Meanwhile, a Michigan doctor told CBC she knows of patients avoiding treatment for other illnesses because they've lost insurance.

Dr. Victoria Dooley said some patients with diabetes and high blood pressure have stopped coming in, and her colleagues are taking it upon themselves to call around and make sure everyone gets the insulin they need.

"It's so awful," Dooley said. "We should not connect health insurance to your employment." 

Single-payer strategy: Pressure Biden

Until recently, Dooley was travelling around the country as a campaign surrogate for Sen. Bernie Sanders, promoting his Canadian-style single-payer public plan.

Sanders ultimately lost in the primaries and conceded the Democratic nomination to Joe Biden, who favours a more incremental approach to universal coverage.

Dr. Victoria Dooley, far left, was a campaign surrogate for Sen. Bernie Sanders during the Democratic primaries. (Lucas Jackson/Reuters)

Biden would create a so-called public option — under it, anyone could buy into a public plan like seniors' Medicare.

Sanders supporters haven't given up their single-payer goal, and are hoping to achieve it by ramping up pressure on Biden. 

Some progressives have told the presumptive nominee that unless he adopts Medicare for All, they might not support him this fall, impairing his chances against Trump.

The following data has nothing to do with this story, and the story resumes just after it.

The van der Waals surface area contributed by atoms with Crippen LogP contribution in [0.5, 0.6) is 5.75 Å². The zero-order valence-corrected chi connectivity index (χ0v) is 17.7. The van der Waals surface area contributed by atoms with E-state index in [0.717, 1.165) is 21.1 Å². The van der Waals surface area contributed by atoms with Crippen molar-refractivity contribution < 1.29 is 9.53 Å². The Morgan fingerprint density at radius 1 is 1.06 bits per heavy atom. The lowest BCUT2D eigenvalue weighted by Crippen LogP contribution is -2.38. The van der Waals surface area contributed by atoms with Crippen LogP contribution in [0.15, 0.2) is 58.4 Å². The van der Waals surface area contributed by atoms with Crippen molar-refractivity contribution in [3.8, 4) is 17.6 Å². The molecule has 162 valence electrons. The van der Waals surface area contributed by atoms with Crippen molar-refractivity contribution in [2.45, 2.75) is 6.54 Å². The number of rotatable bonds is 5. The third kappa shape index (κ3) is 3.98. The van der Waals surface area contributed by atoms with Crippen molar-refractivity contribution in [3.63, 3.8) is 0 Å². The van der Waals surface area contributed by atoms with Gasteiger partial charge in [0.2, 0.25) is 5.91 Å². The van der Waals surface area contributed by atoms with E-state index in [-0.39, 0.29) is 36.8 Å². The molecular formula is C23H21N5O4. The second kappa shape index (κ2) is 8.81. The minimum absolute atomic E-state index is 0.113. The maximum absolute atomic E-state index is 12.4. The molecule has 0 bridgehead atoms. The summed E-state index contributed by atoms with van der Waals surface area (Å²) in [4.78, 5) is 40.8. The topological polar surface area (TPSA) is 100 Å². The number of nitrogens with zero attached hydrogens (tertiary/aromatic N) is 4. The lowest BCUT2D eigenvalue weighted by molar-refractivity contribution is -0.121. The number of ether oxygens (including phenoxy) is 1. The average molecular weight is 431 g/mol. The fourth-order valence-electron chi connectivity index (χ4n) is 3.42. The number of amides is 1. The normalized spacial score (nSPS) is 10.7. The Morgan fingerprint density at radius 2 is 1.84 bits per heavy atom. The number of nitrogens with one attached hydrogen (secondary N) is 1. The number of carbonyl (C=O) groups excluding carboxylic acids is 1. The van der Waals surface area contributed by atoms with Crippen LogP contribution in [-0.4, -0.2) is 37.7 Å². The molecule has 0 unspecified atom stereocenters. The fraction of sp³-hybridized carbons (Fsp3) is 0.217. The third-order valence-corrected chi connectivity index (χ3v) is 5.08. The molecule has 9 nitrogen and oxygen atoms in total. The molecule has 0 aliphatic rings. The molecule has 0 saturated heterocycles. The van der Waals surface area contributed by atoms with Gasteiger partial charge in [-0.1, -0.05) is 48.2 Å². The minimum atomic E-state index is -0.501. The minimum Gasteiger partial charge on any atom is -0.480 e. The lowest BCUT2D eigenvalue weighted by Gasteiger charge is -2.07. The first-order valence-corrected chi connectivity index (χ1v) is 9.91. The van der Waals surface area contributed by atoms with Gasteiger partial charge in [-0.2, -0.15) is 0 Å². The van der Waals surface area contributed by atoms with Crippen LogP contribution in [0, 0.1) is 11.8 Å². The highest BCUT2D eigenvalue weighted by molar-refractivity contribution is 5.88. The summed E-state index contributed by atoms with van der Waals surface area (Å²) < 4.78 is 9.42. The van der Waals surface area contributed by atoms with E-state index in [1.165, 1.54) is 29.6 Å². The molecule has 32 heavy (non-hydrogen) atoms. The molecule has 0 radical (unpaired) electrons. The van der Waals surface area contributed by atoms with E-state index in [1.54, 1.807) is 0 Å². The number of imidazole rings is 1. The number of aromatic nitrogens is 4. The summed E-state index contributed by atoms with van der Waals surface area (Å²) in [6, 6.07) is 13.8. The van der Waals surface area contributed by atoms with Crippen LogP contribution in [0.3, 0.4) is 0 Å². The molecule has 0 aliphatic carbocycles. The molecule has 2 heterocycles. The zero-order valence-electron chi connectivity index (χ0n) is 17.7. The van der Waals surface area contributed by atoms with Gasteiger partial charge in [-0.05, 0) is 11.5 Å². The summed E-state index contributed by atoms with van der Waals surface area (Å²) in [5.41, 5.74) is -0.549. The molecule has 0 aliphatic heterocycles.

A coalition of eight groups pressed that demand in a letter to Biden, and are also applying pressure through task forces set up by the Sanders and Biden teams to write the party platform.

Dooley said progressives need to use their leverage right now.

"We will never get [what we want] if we don't demand it of our politicians — if we don't say, 'Hey, you have a Medicare for All candidate or we're not voting for him,'" Dooley said. 

"I'm hoping this pandemic and all the problems it has exposed in our society will encourage more people to make politicians work for our vote."

Biden has already budged a bit, having recently agreed to something that might best be described as Medicare for More. He promised he would lower the eligibility age for the seniors program from 65 to 60.

The difficulty of health reform

Emanuel, who was deeply involved in the crafting of Obamacare, said it takes a rare alignment of three conditions to pass any health reform through the U.S. Congress. He sees them now coming together.